Chinese genetic study seeks to make generational medical discoveries
A team of medical researchers at Guangzhou Women and Children's Medical Center, working with colleagues from several other institutions in China, has conducted a large-scale genetic study. Publishing in the journal Nature, the group analyzed genetic sequencing data from thousands of Chinese participants.
Nicholas John Timpson with the University of Bristol has published a News & Views piece in the same journal issue outlining the ideas behind charting genetic variations in given populations and an overview of the work by the team in China.
As the study of genetic sequencing and use of genetic data continue to mature, medical researchers are seeking new ways to treat patients based on their unique genetic profile. To reach this goal, medical scientists are conducting genetic studies that involve comparing genetic data from large numbers of people to find variants.
In this new effort, the team in China has been analyzing genetic data obtained from participants over the past decade for a project called the Born in Guangzhou Cohort Study. Genetic data has been collected from people born in Guangzhou and from their parents. To date, the researchers have analyzed data from more than 4,000 people and from an additional 58,000 newborn babies. In addition to genetic data, researchers have also been collecting epidemiological data, such as height and weight, and other information including medical histories.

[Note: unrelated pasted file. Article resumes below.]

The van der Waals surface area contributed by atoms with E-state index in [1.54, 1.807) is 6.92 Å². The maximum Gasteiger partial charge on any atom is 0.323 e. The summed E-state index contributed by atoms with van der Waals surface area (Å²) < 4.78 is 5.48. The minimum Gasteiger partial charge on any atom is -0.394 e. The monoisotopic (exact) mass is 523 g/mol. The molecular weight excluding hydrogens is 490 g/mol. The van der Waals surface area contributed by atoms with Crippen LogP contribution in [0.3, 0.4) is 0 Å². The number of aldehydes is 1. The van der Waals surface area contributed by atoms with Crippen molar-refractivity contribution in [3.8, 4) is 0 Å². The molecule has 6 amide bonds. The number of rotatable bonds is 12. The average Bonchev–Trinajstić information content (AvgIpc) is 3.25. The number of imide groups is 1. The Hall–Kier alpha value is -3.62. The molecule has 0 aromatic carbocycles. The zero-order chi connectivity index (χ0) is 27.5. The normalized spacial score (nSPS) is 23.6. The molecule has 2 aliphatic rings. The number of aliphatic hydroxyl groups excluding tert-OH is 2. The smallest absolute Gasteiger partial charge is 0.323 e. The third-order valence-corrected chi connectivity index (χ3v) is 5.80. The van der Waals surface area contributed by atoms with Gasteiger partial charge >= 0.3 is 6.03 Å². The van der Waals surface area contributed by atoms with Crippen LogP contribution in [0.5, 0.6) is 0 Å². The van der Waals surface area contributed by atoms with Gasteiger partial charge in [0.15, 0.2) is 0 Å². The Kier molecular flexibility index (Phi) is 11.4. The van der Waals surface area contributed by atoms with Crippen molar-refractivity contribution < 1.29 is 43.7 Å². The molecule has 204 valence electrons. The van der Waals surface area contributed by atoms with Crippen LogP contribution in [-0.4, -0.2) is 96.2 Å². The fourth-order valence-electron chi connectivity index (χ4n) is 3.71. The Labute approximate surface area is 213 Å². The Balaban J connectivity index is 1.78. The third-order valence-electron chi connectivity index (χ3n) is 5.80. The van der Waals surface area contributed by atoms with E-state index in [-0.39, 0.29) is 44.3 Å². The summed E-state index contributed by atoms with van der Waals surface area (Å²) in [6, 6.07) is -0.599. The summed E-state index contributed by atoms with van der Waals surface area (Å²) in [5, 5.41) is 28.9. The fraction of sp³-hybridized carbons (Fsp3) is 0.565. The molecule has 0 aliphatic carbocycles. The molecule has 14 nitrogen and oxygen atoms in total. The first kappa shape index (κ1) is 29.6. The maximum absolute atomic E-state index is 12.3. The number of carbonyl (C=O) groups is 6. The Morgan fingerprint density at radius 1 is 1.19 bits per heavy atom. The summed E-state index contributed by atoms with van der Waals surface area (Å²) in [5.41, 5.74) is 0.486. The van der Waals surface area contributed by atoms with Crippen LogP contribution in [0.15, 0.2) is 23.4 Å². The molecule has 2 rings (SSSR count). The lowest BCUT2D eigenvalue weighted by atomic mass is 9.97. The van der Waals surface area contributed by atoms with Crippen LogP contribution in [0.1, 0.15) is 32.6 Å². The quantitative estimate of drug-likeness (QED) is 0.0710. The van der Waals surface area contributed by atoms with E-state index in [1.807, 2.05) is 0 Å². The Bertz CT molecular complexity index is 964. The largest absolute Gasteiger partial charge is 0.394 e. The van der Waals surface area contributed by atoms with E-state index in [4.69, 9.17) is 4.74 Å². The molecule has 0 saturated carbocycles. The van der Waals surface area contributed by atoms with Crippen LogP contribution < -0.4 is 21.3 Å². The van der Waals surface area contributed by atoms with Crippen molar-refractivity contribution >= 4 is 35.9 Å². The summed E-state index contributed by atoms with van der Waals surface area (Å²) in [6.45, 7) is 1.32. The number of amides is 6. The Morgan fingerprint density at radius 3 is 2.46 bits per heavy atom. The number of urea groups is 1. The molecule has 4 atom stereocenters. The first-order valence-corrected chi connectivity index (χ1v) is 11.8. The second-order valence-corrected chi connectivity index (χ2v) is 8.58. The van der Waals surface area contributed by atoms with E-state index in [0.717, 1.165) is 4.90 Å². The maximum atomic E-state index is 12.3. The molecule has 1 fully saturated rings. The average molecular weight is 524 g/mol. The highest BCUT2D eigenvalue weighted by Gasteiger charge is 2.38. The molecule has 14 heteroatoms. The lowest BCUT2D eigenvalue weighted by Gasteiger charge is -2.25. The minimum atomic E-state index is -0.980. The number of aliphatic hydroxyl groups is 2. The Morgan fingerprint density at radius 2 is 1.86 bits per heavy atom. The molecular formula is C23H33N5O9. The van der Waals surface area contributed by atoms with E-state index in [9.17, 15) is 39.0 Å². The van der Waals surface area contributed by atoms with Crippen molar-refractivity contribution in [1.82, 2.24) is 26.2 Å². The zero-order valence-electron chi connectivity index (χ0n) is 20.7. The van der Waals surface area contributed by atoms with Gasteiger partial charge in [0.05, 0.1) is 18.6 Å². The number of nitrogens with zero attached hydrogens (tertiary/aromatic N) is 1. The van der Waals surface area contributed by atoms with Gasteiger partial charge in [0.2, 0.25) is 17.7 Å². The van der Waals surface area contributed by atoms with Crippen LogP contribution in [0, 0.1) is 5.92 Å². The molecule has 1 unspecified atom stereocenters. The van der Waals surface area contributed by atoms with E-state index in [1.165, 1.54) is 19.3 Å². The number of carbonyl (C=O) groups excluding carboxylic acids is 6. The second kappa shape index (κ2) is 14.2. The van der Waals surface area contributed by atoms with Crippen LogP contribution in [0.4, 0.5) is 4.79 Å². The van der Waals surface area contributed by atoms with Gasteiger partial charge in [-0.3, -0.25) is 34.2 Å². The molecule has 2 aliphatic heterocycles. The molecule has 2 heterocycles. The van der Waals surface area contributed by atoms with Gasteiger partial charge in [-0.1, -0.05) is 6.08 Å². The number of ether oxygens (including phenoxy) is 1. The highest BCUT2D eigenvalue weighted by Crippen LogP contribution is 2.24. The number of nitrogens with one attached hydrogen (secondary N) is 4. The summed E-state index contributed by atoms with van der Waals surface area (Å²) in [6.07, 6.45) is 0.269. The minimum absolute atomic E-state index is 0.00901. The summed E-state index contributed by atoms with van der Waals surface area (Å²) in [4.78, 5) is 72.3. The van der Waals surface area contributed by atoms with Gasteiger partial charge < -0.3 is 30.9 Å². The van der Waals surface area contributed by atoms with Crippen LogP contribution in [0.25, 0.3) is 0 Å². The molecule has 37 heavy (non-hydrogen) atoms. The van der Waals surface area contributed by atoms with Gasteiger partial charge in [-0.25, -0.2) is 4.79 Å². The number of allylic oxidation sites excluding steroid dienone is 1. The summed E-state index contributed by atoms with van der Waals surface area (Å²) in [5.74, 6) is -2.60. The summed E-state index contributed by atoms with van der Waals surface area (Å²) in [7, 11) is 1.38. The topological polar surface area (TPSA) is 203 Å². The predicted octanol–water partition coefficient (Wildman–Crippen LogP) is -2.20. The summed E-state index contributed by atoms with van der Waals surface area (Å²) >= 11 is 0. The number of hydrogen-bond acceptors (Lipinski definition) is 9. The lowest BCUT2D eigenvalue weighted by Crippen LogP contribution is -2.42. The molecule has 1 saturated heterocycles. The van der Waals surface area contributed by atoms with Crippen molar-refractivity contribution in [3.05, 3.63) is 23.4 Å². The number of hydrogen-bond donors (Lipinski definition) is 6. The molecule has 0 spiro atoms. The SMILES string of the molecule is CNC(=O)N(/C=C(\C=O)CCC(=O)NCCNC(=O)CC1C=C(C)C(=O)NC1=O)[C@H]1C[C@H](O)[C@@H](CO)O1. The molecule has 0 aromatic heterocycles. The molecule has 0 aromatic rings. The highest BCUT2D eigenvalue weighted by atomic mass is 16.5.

The research team has found genetic variants that can impact a person's health and well-being as they grow older. One variant was associated with weight gain during pregnancy. Another was associated with the development of cholestasis, the overproduction of bile, in pregnant women, leading to dry, itchy skin for the mother and jaundice or sometimes death of the baby. They note that the variant appears to be more prevalent in East Asian mothers. They also found variants that appeared to explain abnormal cholesterol levels in the mother, the baby, or both.
The research team also found variants that appeared to play a role in physical characteristics—tall mothers with high blood sugar, for example, were found to have heavier babies if they fasted during their pregnancy, while mothers who developed high blood pressure tended to have shorter babies.
More information: Shujia Huang et al, The Born in Guangzhou Cohort Study enables generational genetic discoveries, Nature (2024). DOI: 10.1038/s41586-023-06988-4
Nicholas John Timpson, An early look at birth cohort genetics in China, Nature (2024). DOI: 10.1038/d41586-024-00079-8
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